How not to manage a country
In Israel, policy is conducted without advance planning and based on extraneous political considerations.
The country is in a tizzy. Its salads are at risk. Soon tomatoes will be disappearing from produce aisles. Cucumbers will be history and the public will not be able to deal.
What's at the heart of the dispute that gave rise to the farmers' strike? It's the 4,000 migrant workers whom the farmers are demanding permission to hire, since "without them, agriculture is not feasible in Israel."
This is the new Zionism replacing the "religion of labor" propounded by the early Zionist thinker A.D. Gordon. The farmers will get Thai laborers who work in slave-like conditions. The consumer will get fruits and vegetables at lower prices and the unemployed who are thrown off the fields will get unemployment compensation. You never got to see this, Mr. Gordon.
Agriculture Minister Shalom Simhon says the shortage of Thai workers is the product of a deliberate policy on the part of Interior Minister Eli Yishai, who doesn't want to bring non-Jewish foreign workers into the country. But Yishai is the same interior minister who a week ago enthusiastically advocated the immigration to Israel of 8,000 Falashmura, Christian descendants of Ethiopian Jews, even though he knows they are not Jewish.
He is bringing them in under the Law of Entry and not pursuant to the legal provision through which Jews immigrate, the Law of Return. He is also demanding that they formally convert to Judaism.
But that's not the end of the absurdity, because while we argue about the future character of the country, every month 2,000 people from Sudan and Eritrea infiltrate the unsealed Israeli border from Egypt. Each month 1,200 of them are booked into the Saharonim detention facility in the south. The other 800 infiltrate undetected.
That means that in a two-month period, a similar number of foreigners enter the country as the number of Thais that are at the center of the labor dispute. Over a four-month time span, the number of foreigners is about the same size as the group of Falashmura that are to be brought to Israel.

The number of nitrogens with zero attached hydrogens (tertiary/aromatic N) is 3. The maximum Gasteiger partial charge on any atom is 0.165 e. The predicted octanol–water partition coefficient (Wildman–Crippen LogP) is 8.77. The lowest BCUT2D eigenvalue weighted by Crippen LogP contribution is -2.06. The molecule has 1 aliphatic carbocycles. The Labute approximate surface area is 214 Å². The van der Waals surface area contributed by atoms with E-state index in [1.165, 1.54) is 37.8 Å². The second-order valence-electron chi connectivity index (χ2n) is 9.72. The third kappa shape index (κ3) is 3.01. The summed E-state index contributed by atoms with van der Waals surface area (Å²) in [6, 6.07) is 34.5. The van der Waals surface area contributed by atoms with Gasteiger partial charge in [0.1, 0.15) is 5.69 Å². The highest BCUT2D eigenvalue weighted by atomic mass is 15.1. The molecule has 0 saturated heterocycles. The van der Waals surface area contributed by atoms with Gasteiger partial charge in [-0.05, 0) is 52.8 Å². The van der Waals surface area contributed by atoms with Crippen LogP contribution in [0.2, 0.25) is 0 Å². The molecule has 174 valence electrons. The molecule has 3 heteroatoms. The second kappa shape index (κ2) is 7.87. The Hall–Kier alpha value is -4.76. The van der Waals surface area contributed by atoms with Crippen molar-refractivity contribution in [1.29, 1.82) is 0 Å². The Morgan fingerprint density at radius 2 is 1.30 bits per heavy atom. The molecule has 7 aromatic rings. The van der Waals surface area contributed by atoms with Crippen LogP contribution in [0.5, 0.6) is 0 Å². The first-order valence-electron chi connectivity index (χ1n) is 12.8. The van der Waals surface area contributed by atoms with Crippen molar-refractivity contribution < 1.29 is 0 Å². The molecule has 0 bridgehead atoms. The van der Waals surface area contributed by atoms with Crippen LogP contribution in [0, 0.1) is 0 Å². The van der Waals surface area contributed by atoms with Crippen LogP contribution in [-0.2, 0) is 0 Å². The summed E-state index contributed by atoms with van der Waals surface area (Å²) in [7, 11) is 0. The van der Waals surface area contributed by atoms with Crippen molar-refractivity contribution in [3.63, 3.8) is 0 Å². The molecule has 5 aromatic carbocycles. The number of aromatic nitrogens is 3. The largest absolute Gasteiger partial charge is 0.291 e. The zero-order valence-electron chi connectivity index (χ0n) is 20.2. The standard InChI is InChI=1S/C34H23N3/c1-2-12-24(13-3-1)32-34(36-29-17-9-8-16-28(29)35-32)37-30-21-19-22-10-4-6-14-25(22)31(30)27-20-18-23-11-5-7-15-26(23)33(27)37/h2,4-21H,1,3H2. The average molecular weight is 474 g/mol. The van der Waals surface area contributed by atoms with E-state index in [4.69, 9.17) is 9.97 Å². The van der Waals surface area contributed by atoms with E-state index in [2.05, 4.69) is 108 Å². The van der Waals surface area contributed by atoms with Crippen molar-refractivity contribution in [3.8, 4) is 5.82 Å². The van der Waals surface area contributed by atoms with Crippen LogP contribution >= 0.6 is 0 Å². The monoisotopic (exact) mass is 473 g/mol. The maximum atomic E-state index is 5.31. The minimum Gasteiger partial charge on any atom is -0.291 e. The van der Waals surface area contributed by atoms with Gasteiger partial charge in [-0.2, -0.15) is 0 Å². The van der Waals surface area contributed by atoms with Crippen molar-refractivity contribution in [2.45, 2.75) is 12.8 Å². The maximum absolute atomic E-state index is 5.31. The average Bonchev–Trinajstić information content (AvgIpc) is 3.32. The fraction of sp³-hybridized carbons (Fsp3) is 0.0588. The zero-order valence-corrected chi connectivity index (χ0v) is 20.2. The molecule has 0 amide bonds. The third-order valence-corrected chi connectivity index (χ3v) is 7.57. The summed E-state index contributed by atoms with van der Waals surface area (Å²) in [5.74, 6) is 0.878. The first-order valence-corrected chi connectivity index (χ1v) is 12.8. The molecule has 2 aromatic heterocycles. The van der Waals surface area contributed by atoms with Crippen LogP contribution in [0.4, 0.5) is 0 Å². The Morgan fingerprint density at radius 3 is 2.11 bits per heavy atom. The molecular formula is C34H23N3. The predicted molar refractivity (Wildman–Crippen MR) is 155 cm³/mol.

Yishai, who fought tooth and nail against migrants who he said bring in a "profusion of diseases," is prepared to allow the immigration of 8,000 Falashmura because they undergo conversion to Judaism at institutions affiliated with his Shas party, and the young people among the group will be sent to Shas schools.
Yishai also knows that the Falashmura transit camp in Gondar, Ethiopia, will never be empty. The Sharon and Olmert governments, too, decided to bring residents of the camp to Israel "for the last time and that's it," but every time, the camp fills up again, until pressure grows and the next group is brought in.
That's how Israel's immigration policy is conducted - without advance planning and based on extraneous political considerations. That is also how wage policy is dealt with in Israel.
Notice that today is the seventh day of the prosecutors' strike. Their demands include a pay raise, adjustments to their job classifications and car allowances. They say lawyers in private practice earn much more than they do, but they don't mention that in the private sector, lawyers work longer hours without compensation, that salaries are only high at the top and that there is no tenured job security.
The prosecutors are demanding a 24.2 percent raise. Where did they come up with this precise figure? It all started with a strike by university lecturers. In October of 2007, they went on a strike that lasted so long that there was a risk that the entire semester would be canceled. They ultimately got a pay raise of 24.2 percent.
Next came the physicians. In their case, the Finance Ministry agreed to arbitration. The arbitrators ruled that if the state had agreed to give a 24.2 percent raise to university faculty, the doctors were entitled to an identical pay increase.
So that is why the prosecutors are demanding 24.2 percent. What do you want? Are they less important than the university lecturers and the doctors?
But if the prosecutors' demands are fulfilled, next in line will be the lawyers in the government ministries and the public sector asking for the same pay raise. And what about the judges, don't they have it coming too? When the doctors got their raise, the nurses and administrative and support staff didn't come away empty-handed.
The reason for all this is we have a government that doesn't manage anything. It just moves from crisis to crisis putting out fires. It's a government of extortion that is willing to pay any price for just a little bit of peace and quiet in the hope of surviving for another few days.
The atmosphere at the Finance Ministry is similar. Udi Nissan, the ministry's budget director, recently said they are no longer talking about cuts but about raises at the ministry, and the only thing in dispute is the order of priorities.
So it is clear why everyone is descending upon the public purse with steep demands. No one wants to be a sucker when the government is opening its wallet.
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